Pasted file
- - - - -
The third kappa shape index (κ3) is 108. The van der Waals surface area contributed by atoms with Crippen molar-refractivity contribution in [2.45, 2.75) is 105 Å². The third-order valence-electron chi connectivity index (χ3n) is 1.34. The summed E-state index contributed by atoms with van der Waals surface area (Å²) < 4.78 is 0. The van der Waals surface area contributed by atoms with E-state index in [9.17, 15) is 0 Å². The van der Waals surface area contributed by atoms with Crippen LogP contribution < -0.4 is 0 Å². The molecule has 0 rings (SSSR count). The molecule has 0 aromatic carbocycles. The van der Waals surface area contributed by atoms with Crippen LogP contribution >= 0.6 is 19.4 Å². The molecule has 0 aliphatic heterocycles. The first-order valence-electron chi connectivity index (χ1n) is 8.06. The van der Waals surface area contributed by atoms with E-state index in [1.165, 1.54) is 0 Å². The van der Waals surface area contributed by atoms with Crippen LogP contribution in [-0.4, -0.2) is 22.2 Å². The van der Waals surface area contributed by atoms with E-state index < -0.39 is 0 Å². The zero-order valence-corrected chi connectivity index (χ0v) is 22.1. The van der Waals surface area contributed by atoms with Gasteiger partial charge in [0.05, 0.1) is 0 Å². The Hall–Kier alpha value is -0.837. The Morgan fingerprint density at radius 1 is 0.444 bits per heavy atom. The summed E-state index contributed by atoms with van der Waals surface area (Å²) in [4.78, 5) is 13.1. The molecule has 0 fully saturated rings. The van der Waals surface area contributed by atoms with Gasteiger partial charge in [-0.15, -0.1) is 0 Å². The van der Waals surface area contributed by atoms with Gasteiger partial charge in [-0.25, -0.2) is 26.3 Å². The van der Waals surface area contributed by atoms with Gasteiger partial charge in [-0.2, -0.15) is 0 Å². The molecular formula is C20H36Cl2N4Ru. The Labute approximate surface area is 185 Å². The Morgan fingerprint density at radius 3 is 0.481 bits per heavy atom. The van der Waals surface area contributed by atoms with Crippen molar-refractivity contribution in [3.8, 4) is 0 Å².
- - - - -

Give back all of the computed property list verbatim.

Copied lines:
The third kappa shape index (κ3) is 108. The van der Waals surface area contributed by atoms with Crippen molar-refractivity contribution in [2.45, 2.75) is 105 Å². The third-order valence-electron chi connectivity index (χ3n) is 1.34. The summed E-state index contributed by atoms with van der Waals surface area (Å²) < 4.78 is 0. The van der Waals surface area contributed by atoms with E-state index in [9.17, 15) is 0 Å². The van der Waals surface area contributed by atoms with Crippen LogP contribution < -0.4 is 0 Å². The molecule has 0 rings (SSSR count). The molecule has 0 aromatic carbocycles. The van der Waals surface area contributed by atoms with Crippen LogP contribution >= 0.6 is 19.4 Å². The molecule has 0 aliphatic heterocycles. The first-order valence-electron chi connectivity index (χ1n) is 8.06. The van der Waals surface area contributed by atoms with E-state index in [1.165, 1.54) is 0 Å². The van der Waals surface area contributed by atoms with Crippen LogP contribution in [-0.4, -0.2) is 22.2 Å². The van der Waals surface area contributed by atoms with E-state index < -0.39 is 0 Å². The zero-order valence-corrected chi connectivity index (χ0v) is 22.1. The van der Waals surface area contributed by atoms with Gasteiger partial charge in [0.05, 0.1) is 0 Å². The Hall–Kier alpha value is -0.837. The Morgan fingerprint density at radius 1 is 0.444 bits per heavy atom. The summed E-state index contributed by atoms with van der Waals surface area (Å²) in [4.78, 5) is 13.1. The molecule has 0 fully saturated rings. The van der Waals surface area contributed by atoms with Gasteiger partial charge in [-0.15, -0.1) is 0 Å². The van der Waals surface area contributed by atoms with Gasteiger partial charge in [-0.25, -0.2) is 26.3 Å². The van der Waals surface area contributed by atoms with Gasteiger partial charge in [-0.2, -0.15) is 0 Å². The molecular formula is C20H36Cl2N4Ru. The Labute approximate surface area is 185 Å². The Morgan fingerprint density at radius 3 is 0.481 bits per heavy atom. The van der Waals surface area contributed by atoms with Crippen molar-refractivity contribution in [3.8, 4) is 0 Å².